A very brittle shale (I think) lined the creek bed and would crunch as it broke when you walked on it. It was fascinating.
After getting a bit lost, we headed back to the car and then ate lunch by the creek while families celebrated Memorial Weekend in the water.
After lunch, we pushed on to Lake Fort Smith State Park, continued on the next entry.
Saturday, May 19, 2018
Lake Somerville – Nails Creek State Park – near Brenham, TX
Partly cloudy, warm, pleasant, upper 70s
Ian, Biff, Finn
Another new State Park! We went to Navasota for the weekend and I went hiking with the dogs while Court drove up to Tyler with her mom for work stuff.
I left early to make the hour drive to Lake Somerville and got to the trail just before the park headquarters opened at 8am. The Texas heat is starting to hit and that means the hikes have to be early, especially if the dogs are coming along. The Lake Somerville Trailway is a hiking/equestrian trail that actually goes 13 miles (one way) around the lake, but due to some recent flooding, horses aren’t allowed right now. I would also find out, the hard way, that the trail I had chosen today was cut short due to this same flood damage.
I started out doing the short Nails Creek Trail loop which goes along the lakeshore and is very sandy with a lot of flowers. There were a lot of flowers in general on this hike, which was a nice surprise, especially this late in the spring.
After that I hit the main trailway. It is a wide track for horses, but is still very pretty. I only saw two other hikers the whole day. A couple of miles in I got to a bridge and that was to be my turnaround point for the day, due to the unexpected closure.
As we backtracked, Biff decided it was time for a break.
I used Finn’s new leash which attaches to a hip belt so it made hiking with two dogs much easier, as I had one hand free most of the time. When we got back to the car we had a quick water and snack break. I was going to do another short loop by the lake, but about 5 minutes down the trail Biff gave me the look that it was time to call it a day so we got back to the car and blasted the AC.
Sunday, May 6, 2018
Steiner Ranch Trail System – Bear Creek Trail
Sunny and humid, but nice
Ian, Court, Biff, Finn
We once again headed out to Steiner Ranch to do a quick hike with the pups. We ended up doing part of the trail that we never had done before and it was really nice. Felt very Oregon-y at points. Very forested and a nice creek running through.
Bear Creek was the name of this short trail and we followed it down into the woods and then back up to the neighborhood. Small loop, but nice when you are short on time. Court’s parents should have their house out in Steiner in the next year, so I’m sure we’ll eventually become connoisseurs of this whole system.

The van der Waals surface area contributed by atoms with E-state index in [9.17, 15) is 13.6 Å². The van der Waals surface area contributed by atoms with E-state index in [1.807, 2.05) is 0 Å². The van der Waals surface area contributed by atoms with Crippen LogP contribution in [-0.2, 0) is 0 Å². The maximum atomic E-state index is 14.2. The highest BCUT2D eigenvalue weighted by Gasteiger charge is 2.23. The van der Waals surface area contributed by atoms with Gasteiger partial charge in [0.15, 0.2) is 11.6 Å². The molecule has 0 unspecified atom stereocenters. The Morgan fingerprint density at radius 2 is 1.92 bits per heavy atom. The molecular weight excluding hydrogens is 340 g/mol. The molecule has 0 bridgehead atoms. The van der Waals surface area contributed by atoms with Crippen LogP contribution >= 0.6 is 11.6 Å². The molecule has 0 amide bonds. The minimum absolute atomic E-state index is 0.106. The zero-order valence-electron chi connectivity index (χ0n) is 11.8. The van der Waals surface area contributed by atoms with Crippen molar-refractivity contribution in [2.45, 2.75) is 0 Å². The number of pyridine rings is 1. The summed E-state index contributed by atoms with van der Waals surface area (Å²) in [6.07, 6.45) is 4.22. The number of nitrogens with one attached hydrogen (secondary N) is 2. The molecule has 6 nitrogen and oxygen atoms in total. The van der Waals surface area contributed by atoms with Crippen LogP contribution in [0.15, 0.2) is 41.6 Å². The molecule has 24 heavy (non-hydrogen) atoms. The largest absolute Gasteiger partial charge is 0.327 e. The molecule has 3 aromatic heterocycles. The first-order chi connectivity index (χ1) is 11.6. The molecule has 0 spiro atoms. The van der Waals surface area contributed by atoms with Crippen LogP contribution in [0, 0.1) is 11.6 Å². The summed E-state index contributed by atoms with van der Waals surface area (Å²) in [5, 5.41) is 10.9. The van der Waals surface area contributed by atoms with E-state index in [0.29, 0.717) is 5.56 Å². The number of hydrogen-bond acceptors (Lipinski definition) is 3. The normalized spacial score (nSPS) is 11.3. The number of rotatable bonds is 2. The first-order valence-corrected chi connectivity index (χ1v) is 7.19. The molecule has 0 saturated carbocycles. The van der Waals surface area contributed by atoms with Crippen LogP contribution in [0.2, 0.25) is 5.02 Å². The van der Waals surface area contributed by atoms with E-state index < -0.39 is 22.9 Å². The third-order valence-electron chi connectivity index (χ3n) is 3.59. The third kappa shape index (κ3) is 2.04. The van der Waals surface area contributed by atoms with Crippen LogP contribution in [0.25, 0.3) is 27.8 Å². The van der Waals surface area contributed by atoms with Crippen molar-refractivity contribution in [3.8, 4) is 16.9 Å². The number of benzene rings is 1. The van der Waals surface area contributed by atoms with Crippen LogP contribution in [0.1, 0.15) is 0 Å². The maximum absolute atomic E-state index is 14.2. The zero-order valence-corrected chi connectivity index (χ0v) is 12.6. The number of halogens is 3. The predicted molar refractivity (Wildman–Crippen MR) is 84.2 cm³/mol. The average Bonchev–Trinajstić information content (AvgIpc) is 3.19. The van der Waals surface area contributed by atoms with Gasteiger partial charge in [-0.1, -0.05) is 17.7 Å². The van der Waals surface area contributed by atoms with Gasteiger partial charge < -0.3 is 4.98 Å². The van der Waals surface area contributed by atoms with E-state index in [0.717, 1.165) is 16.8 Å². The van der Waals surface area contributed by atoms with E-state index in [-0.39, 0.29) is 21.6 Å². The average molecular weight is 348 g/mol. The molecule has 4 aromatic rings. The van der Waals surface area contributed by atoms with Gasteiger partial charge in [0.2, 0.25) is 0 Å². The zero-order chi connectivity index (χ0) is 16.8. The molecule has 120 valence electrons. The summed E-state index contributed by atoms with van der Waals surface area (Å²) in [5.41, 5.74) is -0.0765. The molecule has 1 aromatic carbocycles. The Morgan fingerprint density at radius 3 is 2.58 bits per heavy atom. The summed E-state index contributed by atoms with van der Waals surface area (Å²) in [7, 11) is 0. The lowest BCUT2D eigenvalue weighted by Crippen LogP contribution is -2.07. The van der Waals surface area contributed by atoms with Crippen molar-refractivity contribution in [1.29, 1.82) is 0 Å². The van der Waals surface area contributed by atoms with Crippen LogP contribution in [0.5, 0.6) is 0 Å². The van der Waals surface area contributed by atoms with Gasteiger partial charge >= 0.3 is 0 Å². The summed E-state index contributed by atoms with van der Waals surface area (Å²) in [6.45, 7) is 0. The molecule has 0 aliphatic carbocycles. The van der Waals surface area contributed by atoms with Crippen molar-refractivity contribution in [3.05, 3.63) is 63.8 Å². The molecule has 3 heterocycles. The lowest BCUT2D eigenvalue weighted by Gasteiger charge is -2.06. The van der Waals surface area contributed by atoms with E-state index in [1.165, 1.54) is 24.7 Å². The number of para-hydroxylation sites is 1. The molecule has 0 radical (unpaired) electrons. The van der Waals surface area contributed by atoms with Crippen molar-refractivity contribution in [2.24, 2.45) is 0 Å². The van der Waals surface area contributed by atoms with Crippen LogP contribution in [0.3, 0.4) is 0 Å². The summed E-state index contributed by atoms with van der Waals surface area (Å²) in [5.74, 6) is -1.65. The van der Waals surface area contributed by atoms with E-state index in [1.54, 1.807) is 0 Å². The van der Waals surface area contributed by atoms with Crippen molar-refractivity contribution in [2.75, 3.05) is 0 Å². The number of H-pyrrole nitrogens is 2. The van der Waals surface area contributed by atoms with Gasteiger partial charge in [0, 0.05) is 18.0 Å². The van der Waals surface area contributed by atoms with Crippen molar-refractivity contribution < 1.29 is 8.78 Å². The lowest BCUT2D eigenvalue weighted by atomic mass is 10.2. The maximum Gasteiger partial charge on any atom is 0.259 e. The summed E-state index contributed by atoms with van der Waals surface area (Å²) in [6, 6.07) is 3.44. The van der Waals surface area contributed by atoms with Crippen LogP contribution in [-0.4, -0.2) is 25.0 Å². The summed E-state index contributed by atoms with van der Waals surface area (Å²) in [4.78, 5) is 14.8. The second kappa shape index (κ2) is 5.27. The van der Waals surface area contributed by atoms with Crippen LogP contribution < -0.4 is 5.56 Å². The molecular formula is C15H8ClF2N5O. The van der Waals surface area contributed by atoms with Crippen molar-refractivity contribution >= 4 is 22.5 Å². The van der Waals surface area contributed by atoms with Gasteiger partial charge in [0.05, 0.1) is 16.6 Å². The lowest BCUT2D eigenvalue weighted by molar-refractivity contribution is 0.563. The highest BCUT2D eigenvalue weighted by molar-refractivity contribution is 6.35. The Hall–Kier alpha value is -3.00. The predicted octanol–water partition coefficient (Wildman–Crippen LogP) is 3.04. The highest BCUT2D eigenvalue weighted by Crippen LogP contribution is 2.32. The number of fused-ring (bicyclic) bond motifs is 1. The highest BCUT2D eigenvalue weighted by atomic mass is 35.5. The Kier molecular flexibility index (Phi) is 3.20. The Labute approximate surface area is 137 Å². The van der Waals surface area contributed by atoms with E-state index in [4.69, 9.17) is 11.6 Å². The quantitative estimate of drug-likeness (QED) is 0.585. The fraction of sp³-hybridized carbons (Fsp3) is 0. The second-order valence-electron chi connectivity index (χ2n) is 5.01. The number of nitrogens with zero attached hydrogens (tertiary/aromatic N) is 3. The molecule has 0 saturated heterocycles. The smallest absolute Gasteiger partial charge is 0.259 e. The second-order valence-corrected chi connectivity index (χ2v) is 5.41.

All in all, a nice spring hike in Texas. The heat is about to officially hit though, meaning morning hikes only for a few months. We have a quick trip to Seattle and Mount Rainier this summer and also a big international trip this fall though!
Sunday, April 29, 2018
Guadalupe River State Park, near Boerne, TX
Ian, Court, Biff, Finn
Warm, partly cloudy, low 80s
3.5 miles give or take
Another new state park for us! We have been wanting to get out to this park for a while and I’m glad we finally made it. We started off at the “Discovery Center” and then combined a few trails for about 3 miles total. The dogs were very happy and are both such good hikers. The prickly pears and other cacti were blooming nicely. There was a nice view of the river from above as well.
We then headed down to the river to cool off and eat lunch. There were a ton of people enjoying the river, including some not well-behaved dogs, so we went pretty far down the river trail to find a spot. The first spot I chose ended up harboring a bee hive, which sent me into flashbacks of when I was a little kid in Pennsylvania and got stung about 100 times. Luckily I wasn’t allergic. I made an immediate u-turn and went back up the river trail in the opposite direction before finding a semi-quiet spot to put our feet in the water and eat. It’s amazing how good food tastes after even a short hike in decent heat. I can’t even imagine the hunger and then satiation that thru-hikers experience.
After the river, we took another short trail a half mile or so more through the moss-covered oaks and then headed back to the car. On the way home we stopped at Sonic and got a slush and a limeade to cap off the warm day.
Sunday, April 8, 2018
Grelle Recreation Area
Cloudy, 50s-60s, giving way to sun and 70s
Ian, Court, Biff, Finn
Another new trail for us. It turns out there are a lot of trails within the LCRA parks that aren’t well known or traversed. Grelle Recreation Area is right near Muleshoe Bend, which we hiked a few weeks ago, but I liked this trail much better. It was a true hiking trail (not a mountain bike trail) and had lots of ups and downs that made for a semi-challenging experience, especially with our relative lack of hiking, and therefore fitness, as of late.
The original plan was to hike on Saturday morning, but a random cold front came through on Friday night and temperatures went from the 70s on Friday to the low 40s all day Saturday, so we pushed the hike until Sunday when things got a little closer to normal.
We drove out in Courtney’s new car, a Tesla Model 3, which is certainly not a normal car to take out to the trail, but we figured it would hold up on gravel roads and save us gas money. Moreover, there is just something about taking an electric car to go hiking that seems right.
The trail started as your typical rocky Texas trail, but eventually gave way to more traditional tread and even soft dirt in some places along the ridge, which challenged our ankle strength. The dogs did great for the most part, though Biff pulled a fake injury at one point, causing me to carry him for a couple hundred yards until he miraculously recovered. What a goof.
As we climbed up the ridge and hit the Mustang Ridge trail, the sun decided to show itself and the temperatures rose, which was a welcome occurrence and made us shed our jackets and stow them away in the pack. Towards the end of the hike, the sky was clear blue and the trees showed their normal Texas spring time selves.
What a great day to get out and enjoy the trail and life in general.
I generally don’t like it when blogs have all the text first and all the photos second, but that’s how I did this one. Deal with it.